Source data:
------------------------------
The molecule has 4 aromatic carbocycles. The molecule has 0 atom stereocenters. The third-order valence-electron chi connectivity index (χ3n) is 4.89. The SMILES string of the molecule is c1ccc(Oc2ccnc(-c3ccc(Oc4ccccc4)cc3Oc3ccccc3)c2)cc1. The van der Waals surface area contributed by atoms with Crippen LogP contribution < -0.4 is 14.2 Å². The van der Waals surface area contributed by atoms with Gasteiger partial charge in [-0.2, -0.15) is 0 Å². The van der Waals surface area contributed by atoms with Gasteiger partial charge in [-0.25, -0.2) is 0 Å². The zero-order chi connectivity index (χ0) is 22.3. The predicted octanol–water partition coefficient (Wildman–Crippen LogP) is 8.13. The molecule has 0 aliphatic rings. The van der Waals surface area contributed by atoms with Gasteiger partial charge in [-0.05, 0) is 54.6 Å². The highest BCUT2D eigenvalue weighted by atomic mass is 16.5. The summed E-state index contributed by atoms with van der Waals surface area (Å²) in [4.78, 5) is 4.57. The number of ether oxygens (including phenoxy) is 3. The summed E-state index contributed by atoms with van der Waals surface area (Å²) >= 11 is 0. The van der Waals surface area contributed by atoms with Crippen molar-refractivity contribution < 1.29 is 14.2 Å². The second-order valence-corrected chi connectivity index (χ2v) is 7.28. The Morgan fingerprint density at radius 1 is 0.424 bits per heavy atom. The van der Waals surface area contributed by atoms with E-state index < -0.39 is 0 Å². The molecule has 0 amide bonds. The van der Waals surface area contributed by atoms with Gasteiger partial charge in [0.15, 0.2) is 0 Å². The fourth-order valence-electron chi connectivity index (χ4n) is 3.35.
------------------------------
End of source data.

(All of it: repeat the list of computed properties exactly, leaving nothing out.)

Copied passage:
The molecule has 4 aromatic carbocycles. The molecule has 0 atom stereocenters. The third-order valence-electron chi connectivity index (χ3n) is 4.89. The SMILES string of the molecule is c1ccc(Oc2ccnc(-c3ccc(Oc4ccccc4)cc3Oc3ccccc3)c2)cc1. The van der Waals surface area contributed by atoms with Crippen LogP contribution < -0.4 is 14.2 Å². The van der Waals surface area contributed by atoms with Gasteiger partial charge in [-0.2, -0.15) is 0 Å². The van der Waals surface area contributed by atoms with Gasteiger partial charge in [-0.25, -0.2) is 0 Å². The zero-order chi connectivity index (χ0) is 22.3. The predicted octanol–water partition coefficient (Wildman–Crippen LogP) is 8.13. The molecule has 0 aliphatic rings. The van der Waals surface area contributed by atoms with Gasteiger partial charge in [-0.05, 0) is 54.6 Å². The highest BCUT2D eigenvalue weighted by atomic mass is 16.5. The summed E-state index contributed by atoms with van der Waals surface area (Å²) in [4.78, 5) is 4.57. The number of ether oxygens (including phenoxy) is 3. The summed E-state index contributed by atoms with van der Waals surface area (Å²) >= 11 is 0. The van der Waals surface area contributed by atoms with Crippen molar-refractivity contribution < 1.29 is 14.2 Å². The second-order valence-corrected chi connectivity index (χ2v) is 7.28. The Morgan fingerprint density at radius 1 is 0.424 bits per heavy atom. The van der Waals surface area contributed by atoms with E-state index < -0.39 is 0 Å². The molecule has 0 amide bonds. The van der Waals surface area contributed by atoms with Gasteiger partial charge in [0.15, 0.2) is 0 Å². The fourth-order valence-electron chi connectivity index (χ4n) is 3.35.